Summer crops are being sown early before soils dry out and chicory is already proving to be a popular drought-proofing choice, according to local pasture specialist Paul Sharp.
“With the long range forecast the way it is, 501 Chicory makes a lot of sense. In a dry year, it’s more reliable than leafy turnips and it also has several other advantages.”
Current soil moisture levels are significantly below average in Hawke’s Bay and Sharp, who works for Agriseeds, says many farmers are being very proactive about setting their feed supply up for the months ahead. . .
The Commerce Commission today released its final report on Fonterra’s base milk price calculation for the 2014/15 dairy season. The base milk price is the price Fonterra pays to farmers for raw milk and is currently set by Fonterra at $4.40 per kilogram of milk solids for the 2014/15 season.
Having considered public submissions on the draft decision released last month, the Commission’s overall view that Fonterra’s calculation of the 2014/15 base milk price is largely consistent with both the efficiency and contestability purposes of the Dairy Industry Restructuring Act 2001 remains unchanged.
Deputy Chair Sue Begg said the Commission appreciated the engagement and effort from Fonterra and the parties they met with during this year’s review. . .
The first funding round of the Afforestation Grant Scheme will see 5819 hectares planted throughout New Zealand, says Associate Primary Industries Minister Jo Goodhew.
The Afforestation Grant Scheme is a $22.5m programme to help establish about 15,000 hectares of new forest plantations over the next six years.
“Under the first round of funding the total area applied for covered 9044 hectares, far exceeding our expectations,” says Mrs Goodhew. . .
Farm skills day proves popular – James Kinsman:
On Sunday, August 23, the Waitaki Boys’ Fraser Farm hosted Opihi College, Waitaki Girls’, St. Kevin’s and Geraldine High to our first farm skills day.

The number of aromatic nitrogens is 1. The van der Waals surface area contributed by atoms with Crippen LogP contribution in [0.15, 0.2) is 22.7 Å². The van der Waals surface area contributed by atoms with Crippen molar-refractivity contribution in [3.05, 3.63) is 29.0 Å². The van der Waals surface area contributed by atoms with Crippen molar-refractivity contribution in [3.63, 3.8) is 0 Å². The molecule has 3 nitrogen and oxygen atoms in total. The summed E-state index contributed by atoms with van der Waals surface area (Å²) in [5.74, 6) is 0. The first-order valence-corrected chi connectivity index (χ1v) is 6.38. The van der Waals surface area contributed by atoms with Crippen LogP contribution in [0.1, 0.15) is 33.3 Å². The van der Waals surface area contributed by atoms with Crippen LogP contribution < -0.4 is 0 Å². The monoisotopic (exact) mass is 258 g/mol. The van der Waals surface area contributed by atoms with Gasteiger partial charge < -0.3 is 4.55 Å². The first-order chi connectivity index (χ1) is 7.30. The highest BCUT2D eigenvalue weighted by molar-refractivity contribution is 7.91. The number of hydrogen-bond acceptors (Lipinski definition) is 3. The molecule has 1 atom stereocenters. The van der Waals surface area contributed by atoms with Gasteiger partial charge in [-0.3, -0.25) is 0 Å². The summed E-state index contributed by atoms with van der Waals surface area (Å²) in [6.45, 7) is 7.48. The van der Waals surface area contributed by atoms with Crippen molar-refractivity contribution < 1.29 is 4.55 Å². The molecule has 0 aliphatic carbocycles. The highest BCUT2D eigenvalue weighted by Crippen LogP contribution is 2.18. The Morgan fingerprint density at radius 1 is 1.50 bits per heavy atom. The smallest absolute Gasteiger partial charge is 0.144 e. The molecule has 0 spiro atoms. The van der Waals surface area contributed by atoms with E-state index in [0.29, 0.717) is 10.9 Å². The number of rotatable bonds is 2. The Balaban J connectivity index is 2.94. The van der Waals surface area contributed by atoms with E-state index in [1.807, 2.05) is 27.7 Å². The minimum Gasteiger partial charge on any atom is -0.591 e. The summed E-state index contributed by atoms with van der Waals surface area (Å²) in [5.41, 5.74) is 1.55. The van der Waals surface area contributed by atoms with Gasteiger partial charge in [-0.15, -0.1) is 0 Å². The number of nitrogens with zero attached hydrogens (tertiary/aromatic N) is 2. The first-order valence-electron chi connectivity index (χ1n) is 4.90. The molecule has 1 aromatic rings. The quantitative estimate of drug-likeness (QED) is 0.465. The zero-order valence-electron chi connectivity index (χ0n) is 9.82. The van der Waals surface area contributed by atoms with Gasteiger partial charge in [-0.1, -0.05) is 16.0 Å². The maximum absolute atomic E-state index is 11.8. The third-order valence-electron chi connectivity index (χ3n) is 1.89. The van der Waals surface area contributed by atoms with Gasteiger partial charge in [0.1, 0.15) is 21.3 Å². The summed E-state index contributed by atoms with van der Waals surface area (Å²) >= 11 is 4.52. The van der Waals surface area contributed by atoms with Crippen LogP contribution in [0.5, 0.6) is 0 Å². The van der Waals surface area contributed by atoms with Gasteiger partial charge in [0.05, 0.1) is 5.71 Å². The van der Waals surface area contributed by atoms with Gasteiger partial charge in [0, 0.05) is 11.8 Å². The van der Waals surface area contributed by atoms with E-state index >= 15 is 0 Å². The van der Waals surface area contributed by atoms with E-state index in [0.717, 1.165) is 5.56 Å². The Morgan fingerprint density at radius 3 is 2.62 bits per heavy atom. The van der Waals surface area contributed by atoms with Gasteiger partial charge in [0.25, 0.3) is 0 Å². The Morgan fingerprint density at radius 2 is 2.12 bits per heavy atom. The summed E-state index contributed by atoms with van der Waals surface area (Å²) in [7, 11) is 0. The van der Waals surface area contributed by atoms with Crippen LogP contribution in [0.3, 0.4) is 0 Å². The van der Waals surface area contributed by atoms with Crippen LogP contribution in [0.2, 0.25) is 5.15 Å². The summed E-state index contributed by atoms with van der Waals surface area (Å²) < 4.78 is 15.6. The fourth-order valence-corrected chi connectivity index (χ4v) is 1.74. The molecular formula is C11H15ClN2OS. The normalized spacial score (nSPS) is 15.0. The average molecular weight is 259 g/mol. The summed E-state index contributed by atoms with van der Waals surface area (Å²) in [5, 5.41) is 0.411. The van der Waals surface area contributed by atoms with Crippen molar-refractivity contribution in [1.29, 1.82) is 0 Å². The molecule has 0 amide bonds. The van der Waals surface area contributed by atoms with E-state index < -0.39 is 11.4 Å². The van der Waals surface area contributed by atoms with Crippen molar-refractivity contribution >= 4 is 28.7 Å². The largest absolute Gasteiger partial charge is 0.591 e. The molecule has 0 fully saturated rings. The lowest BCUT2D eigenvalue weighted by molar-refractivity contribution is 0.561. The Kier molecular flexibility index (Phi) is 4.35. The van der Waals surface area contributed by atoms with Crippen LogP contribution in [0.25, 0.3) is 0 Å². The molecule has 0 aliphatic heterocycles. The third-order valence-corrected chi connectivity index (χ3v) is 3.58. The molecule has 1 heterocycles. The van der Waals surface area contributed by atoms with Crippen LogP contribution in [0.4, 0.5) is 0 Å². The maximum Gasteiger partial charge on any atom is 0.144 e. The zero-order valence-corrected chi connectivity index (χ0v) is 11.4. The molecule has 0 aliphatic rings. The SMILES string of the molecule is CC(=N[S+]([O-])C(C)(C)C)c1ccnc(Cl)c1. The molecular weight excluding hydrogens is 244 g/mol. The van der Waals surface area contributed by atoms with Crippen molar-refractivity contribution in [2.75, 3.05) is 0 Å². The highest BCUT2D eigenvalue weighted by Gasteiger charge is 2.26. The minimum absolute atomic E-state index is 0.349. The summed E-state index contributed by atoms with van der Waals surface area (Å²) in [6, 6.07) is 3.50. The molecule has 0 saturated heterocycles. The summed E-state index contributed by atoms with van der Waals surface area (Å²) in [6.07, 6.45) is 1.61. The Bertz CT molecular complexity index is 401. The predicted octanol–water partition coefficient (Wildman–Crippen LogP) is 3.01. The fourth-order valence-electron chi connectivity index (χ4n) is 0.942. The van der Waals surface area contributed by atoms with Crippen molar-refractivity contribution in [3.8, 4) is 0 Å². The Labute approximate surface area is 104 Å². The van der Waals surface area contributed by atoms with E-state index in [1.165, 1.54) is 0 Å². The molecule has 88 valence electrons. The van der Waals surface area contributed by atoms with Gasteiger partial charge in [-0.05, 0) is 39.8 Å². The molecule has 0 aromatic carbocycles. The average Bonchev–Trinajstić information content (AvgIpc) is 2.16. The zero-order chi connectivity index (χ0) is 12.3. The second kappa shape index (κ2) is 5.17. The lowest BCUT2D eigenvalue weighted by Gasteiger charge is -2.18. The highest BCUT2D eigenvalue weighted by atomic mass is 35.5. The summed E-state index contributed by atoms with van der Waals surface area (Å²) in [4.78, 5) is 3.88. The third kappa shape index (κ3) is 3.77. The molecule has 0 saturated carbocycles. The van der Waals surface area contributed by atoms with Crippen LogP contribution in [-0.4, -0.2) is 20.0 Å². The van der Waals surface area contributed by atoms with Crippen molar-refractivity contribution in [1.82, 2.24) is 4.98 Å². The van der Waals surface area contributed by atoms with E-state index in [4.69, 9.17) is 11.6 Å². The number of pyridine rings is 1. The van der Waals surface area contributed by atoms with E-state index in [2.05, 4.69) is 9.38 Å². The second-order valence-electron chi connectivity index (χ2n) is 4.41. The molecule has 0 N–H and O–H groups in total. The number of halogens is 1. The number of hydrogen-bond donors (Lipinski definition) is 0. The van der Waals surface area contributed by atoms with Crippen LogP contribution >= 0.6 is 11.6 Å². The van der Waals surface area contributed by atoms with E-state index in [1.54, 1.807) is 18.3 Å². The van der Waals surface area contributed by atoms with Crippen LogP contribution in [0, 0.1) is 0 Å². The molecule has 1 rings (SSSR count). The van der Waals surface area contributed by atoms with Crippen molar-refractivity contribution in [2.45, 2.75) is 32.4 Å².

School pupils did a lot of prior planning to make the day a success. It was a big learning curve for us and the school. The day started with a dog trialling demonstration by Barry Hobbs, assisted by Allan Thompson.
The visitors watched with interest as his well trained dogs got the sheep into the pen. Next it was off to be put into random groups for modules. Barrie Rae, an enthusiastic Poll Dorset breeder taught them stock judging, helped by Jack Price. . .
Shanghai Maling Aquarius – a Bright Foods subsidiary – would invest $260 million to form a 50/50 joint partnership withSilver Fern Farms:
Chairman Rob Hewett said the move, which he said would prove to be a “watershed” for both company and the meat industry, and would make Silver Fern debt free by the year’s end.
Silver Fern, a hybrid farmer-owned co-operative, has for several months been looking at its capital structure with a view to paying down debt.
A number of parties, both domestic and foreign, are understood to have looked at Silver Fern at some point after Silver Fern late last year hired Goldman Sachs to look at its options to raise up to $100 million.
The meat industry has for several years struggled with issues of overcapacity and competition for stock – made worse by a dwindling sheep population which has gone from a peak of 70.3 million in 1982 to 28.6 million today.
“A lot of money needs to be spent on Silver Fern Farms to make it efficient again,” said one analyst. “Many of the Silver Fern plants are at the high end in terms of operating costs.”
The industry suffers from overcapacity, much of it with Silver Fern Farms.
ANZ rural economist Con Williams said profitability in the sector had been poor for an extended period, which had hampered reinvestment, weakening profits and balance sheets. . .
It would be difficult for local investors to offer that much money and the ability to put the firm on a sound financial footing.
. . .The extent of the proposed Chinese commitment has made it more difficult for those Silver Fern Farms shareholders who want to keep control of their hybrid co-operative in NZ ownership to persuade their board, and more importantly the company’s bankers, to support other alternatives.
Herald inquiries reveal that sufficient support was earlier raised from a range of parties for a $40 million to $45 million underwrite for a rights issue to help recapitalise the company. But one of the parties – who wished to remain anonymous – said that did not go far enough for the co-operative’s banking syndicate. At least $70 million would be required and that would have flowed straight out the door to reduce debt.
It is understood other endeavours to find a “white knight” to ensure Silver Fern Farms remains majority-controlled by Kiwi interests have been pursued.
But the company is fast running up against a banking-imposed deadline to reduced its debt exposure. . .
It’s not just what the company owes now but the ability to pay the costs of getting rid of excess capacity and upgrading plants.
But it’s not just the cash investment either, the deal has the potential to give much better access to Chinese markets.